Back to top
Article

How much law, anyway?

1 August 04

A paper from an Update seminar, on where the balance lies between law and practice in the modern conveyancing transaction, and some difficult situations to which the current law can give rise

by Robert Rennie

In my highly colourful article for the Journal, November 2003 (“Death of the Conveyancer”) I sought to point up the way in which the law relating to conveyancing was moving. According to Professor Halliday conveyancing was the law which related to deeds and, as we know, deeds at the moment are physical things which we can touch.

In early conveyancing law of course there was a progress of deeds. One simply did not obtain ownership by way of a recorded or registered conveyance. There would have been a conveyance, an instrument of sasine and some sort of charter of confirmation from the superior. When I became a law apprentice in 1967 a conveyancing transaction consisted in the main of detailed noting of the title – description, burdens, discharged security writs and miscellaneous matters. At the end of the notes there was a long list of observations. A disposition was drafted, clean drafted, clean drafted again and then sent out. It was not unusual for there to be a full written report on title to the client before the date of entry at the same time as one collected the deposit and fees and outlays. The missives part of the transaction usually lasted 24 to 48 hours and the offer might have run to seven or eight clauses, a straight acceptance being the norm.

So far as the security transaction was concerned, in those days security would have been taken by ex facie absolute disposition qualified by a back letter. Ground burdens were also important. Accordingly the average conveyancer in the late 60s and early 70s would have had to have a fairly good grasp of conveyancing law (and I use that word appropriately). He or she would have had to know how to interpret a sasine description; to know the law relating to feuduties and in particular the allocation of the same; and to know the law relating to real burdens including, dare I say it, ius quaesitum tertio or third party rights. I suspect that in those days there were lawyers who actually attempted to understand that tortuous body of law. If a death was involved, knowledge of the law of succession would have been required. If a bankruptcy or insolvency was involved then a knowledge of the law of insolvency would have been required. Certainly he or she would have had to know about the law of execution of deeds. The deeds would have had to be signed on each page and witnessed. Moreover the law relating to deletions and erasures was extremely important. Things have changed and are changing faster than many of us would really like. The purpose of this lecture is to examine what law is now to be found in a conveyancing transaction.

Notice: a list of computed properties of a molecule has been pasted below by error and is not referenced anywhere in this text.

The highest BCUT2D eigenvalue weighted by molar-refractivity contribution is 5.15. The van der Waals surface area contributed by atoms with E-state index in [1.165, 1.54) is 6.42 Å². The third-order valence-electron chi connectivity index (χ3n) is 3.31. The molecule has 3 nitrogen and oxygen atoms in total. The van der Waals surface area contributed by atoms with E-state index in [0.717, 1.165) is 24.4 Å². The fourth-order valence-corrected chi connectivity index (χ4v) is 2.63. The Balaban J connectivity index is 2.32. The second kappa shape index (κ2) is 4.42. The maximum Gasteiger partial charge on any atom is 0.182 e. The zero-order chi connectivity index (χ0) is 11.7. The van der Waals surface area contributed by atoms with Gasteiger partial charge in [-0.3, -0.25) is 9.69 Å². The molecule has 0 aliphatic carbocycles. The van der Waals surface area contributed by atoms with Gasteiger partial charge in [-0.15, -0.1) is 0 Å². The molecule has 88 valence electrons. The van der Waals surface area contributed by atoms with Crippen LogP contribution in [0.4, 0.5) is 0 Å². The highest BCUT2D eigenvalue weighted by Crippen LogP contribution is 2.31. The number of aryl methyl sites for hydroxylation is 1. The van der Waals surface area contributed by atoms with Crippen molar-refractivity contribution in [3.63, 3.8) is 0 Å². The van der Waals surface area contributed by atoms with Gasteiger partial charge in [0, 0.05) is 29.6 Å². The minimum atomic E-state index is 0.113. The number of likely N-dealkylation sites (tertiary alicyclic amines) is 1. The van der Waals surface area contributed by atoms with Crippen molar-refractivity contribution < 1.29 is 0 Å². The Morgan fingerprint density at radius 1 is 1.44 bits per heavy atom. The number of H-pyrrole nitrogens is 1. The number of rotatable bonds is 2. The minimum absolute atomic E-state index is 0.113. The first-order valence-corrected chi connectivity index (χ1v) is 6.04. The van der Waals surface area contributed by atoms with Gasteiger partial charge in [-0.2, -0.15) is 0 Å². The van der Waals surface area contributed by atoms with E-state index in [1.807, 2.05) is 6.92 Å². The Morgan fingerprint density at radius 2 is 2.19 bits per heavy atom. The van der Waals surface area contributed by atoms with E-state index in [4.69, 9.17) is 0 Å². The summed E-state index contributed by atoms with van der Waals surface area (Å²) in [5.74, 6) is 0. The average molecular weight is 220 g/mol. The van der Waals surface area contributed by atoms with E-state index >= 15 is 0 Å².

Contract – the pivotal stage

Quite apart from the legislative changes which face us all on 28 November this year, the balance of a conveyancing transaction has swung away from the title phase of the transaction to the contractual phase. Many solicitors find that the bulk of their time can be taken up in attempting to conclude missives on mutually agreeable terms. The search is to find consensus. Very often the title examination phase of the transaction is crammed into the missives or contractual phase. There are two reasons for this:

(1) Many sellers and their solicitors want the purchaser to commit to the title as it stands before missives are concluded, and

(2) Many titles are registered with indemnity in any event and, so the theory goes at any rate, once a title is registered with indemnity the question of validity need not be examined. Property law, if you like, is replaced by land registration law and a state guarantee.

So far as the missives phase is concerned, conveyancers should always bear in mind that the missives are a contract and accordingly that the law that relates to missives is not conveyancing law or conveyancing practice but the law of contract. The law of contract is far from simple, especially when one comes to look at the area of breach of contract and the remedies which flow from a breach. Let us take a few examples.

Achieving consensus